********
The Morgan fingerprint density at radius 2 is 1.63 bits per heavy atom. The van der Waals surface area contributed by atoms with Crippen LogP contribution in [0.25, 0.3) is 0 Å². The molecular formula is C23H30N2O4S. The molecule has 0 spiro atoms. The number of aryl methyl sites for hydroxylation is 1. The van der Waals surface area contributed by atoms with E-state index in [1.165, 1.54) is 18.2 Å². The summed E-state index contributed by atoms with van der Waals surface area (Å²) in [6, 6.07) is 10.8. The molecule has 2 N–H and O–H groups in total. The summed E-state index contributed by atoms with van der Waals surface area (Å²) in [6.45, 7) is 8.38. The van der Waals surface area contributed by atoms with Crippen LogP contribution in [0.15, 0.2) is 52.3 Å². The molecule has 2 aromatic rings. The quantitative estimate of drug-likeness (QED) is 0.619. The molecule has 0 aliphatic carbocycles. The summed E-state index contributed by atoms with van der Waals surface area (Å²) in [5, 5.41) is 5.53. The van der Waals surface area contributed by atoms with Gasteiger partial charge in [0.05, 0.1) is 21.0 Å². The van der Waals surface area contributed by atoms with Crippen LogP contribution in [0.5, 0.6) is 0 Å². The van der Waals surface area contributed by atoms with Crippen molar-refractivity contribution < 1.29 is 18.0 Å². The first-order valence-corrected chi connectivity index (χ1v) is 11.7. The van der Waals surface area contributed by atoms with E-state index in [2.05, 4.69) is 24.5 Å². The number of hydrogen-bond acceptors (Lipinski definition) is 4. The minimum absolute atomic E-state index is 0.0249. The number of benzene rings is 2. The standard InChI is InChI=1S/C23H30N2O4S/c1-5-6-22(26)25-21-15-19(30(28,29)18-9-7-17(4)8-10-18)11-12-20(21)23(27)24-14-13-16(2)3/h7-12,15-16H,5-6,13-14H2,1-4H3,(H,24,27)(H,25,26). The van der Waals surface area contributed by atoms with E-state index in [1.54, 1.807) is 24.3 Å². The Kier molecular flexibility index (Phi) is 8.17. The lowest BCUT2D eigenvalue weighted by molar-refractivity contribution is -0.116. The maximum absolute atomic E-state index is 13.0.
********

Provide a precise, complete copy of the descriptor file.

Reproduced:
The Morgan fingerprint density at radius 2 is 1.63 bits per heavy atom. The van der Waals surface area contributed by atoms with Crippen LogP contribution in [0.25, 0.3) is 0 Å². The molecular formula is C23H30N2O4S. The molecule has 0 spiro atoms. The number of aryl methyl sites for hydroxylation is 1. The van der Waals surface area contributed by atoms with E-state index in [1.165, 1.54) is 18.2 Å². The summed E-state index contributed by atoms with van der Waals surface area (Å²) in [6, 6.07) is 10.8. The molecule has 2 N–H and O–H groups in total. The summed E-state index contributed by atoms with van der Waals surface area (Å²) in [6.45, 7) is 8.38. The van der Waals surface area contributed by atoms with Crippen LogP contribution in [0.15, 0.2) is 52.3 Å². The molecule has 2 aromatic rings. The quantitative estimate of drug-likeness (QED) is 0.619. The molecule has 0 aliphatic carbocycles. The summed E-state index contributed by atoms with van der Waals surface area (Å²) in [5, 5.41) is 5.53. The van der Waals surface area contributed by atoms with Gasteiger partial charge in [0.05, 0.1) is 21.0 Å². The van der Waals surface area contributed by atoms with Crippen LogP contribution in [0.5, 0.6) is 0 Å². The van der Waals surface area contributed by atoms with Crippen molar-refractivity contribution < 1.29 is 18.0 Å². The first-order valence-corrected chi connectivity index (χ1v) is 11.7. The van der Waals surface area contributed by atoms with E-state index in [2.05, 4.69) is 24.5 Å². The number of hydrogen-bond acceptors (Lipinski definition) is 4. The minimum absolute atomic E-state index is 0.0249. The number of benzene rings is 2. The standard InChI is InChI=1S/C23H30N2O4S/c1-5-6-22(26)25-21-15-19(30(28,29)18-9-7-17(4)8-10-18)11-12-20(21)23(27)24-14-13-16(2)3/h7-12,15-16H,5-6,13-14H2,1-4H3,(H,24,27)(H,25,26). The van der Waals surface area contributed by atoms with E-state index in [1.54, 1.807) is 24.3 Å². The Kier molecular flexibility index (Phi) is 8.17. The lowest BCUT2D eigenvalue weighted by molar-refractivity contribution is -0.116. The maximum absolute atomic E-state index is 13.0.